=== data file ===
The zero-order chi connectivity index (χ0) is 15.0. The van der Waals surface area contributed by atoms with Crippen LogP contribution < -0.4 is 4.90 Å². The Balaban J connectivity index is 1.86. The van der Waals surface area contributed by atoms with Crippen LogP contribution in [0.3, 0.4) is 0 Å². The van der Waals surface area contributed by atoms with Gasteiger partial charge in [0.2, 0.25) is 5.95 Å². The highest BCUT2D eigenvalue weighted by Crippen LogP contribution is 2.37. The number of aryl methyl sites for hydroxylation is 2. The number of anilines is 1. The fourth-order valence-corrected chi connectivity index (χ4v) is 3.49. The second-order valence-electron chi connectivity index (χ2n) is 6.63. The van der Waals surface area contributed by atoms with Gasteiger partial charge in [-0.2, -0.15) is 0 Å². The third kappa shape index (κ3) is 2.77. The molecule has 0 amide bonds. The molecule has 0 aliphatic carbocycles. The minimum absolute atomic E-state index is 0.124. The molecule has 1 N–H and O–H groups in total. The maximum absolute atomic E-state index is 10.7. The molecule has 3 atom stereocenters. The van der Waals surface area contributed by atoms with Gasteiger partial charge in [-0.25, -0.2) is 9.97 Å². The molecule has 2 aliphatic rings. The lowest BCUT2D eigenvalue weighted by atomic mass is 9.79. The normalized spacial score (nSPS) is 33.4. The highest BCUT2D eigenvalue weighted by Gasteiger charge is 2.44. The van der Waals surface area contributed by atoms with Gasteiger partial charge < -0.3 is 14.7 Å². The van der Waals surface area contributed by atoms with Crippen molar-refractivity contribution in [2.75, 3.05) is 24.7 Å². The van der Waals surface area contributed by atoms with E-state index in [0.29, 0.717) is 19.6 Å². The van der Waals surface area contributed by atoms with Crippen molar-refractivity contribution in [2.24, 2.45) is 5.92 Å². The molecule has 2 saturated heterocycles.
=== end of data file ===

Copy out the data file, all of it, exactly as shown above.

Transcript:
The zero-order chi connectivity index (χ0) is 15.0. The van der Waals surface area contributed by atoms with Crippen LogP contribution < -0.4 is 4.90 Å². The Balaban J connectivity index is 1.86. The van der Waals surface area contributed by atoms with Crippen LogP contribution in [0.3, 0.4) is 0 Å². The van der Waals surface area contributed by atoms with Gasteiger partial charge in [0.2, 0.25) is 5.95 Å². The highest BCUT2D eigenvalue weighted by Crippen LogP contribution is 2.37. The number of aryl methyl sites for hydroxylation is 2. The number of anilines is 1. The fourth-order valence-corrected chi connectivity index (χ4v) is 3.49. The second-order valence-electron chi connectivity index (χ2n) is 6.63. The van der Waals surface area contributed by atoms with Gasteiger partial charge in [-0.2, -0.15) is 0 Å². The third kappa shape index (κ3) is 2.77. The molecule has 0 amide bonds. The molecule has 0 aliphatic carbocycles. The minimum absolute atomic E-state index is 0.124. The molecule has 1 N–H and O–H groups in total. The maximum absolute atomic E-state index is 10.7. The molecule has 3 atom stereocenters. The van der Waals surface area contributed by atoms with Gasteiger partial charge in [-0.25, -0.2) is 9.97 Å². The molecule has 2 aliphatic rings. The lowest BCUT2D eigenvalue weighted by atomic mass is 9.79. The normalized spacial score (nSPS) is 33.4. The highest BCUT2D eigenvalue weighted by Gasteiger charge is 2.44. The van der Waals surface area contributed by atoms with Gasteiger partial charge < -0.3 is 14.7 Å². The van der Waals surface area contributed by atoms with Crippen molar-refractivity contribution in [2.75, 3.05) is 24.7 Å². The van der Waals surface area contributed by atoms with E-state index in [0.29, 0.717) is 19.6 Å². The van der Waals surface area contributed by atoms with Crippen molar-refractivity contribution in [2.24, 2.45) is 5.92 Å². The molecule has 2 saturated heterocycles.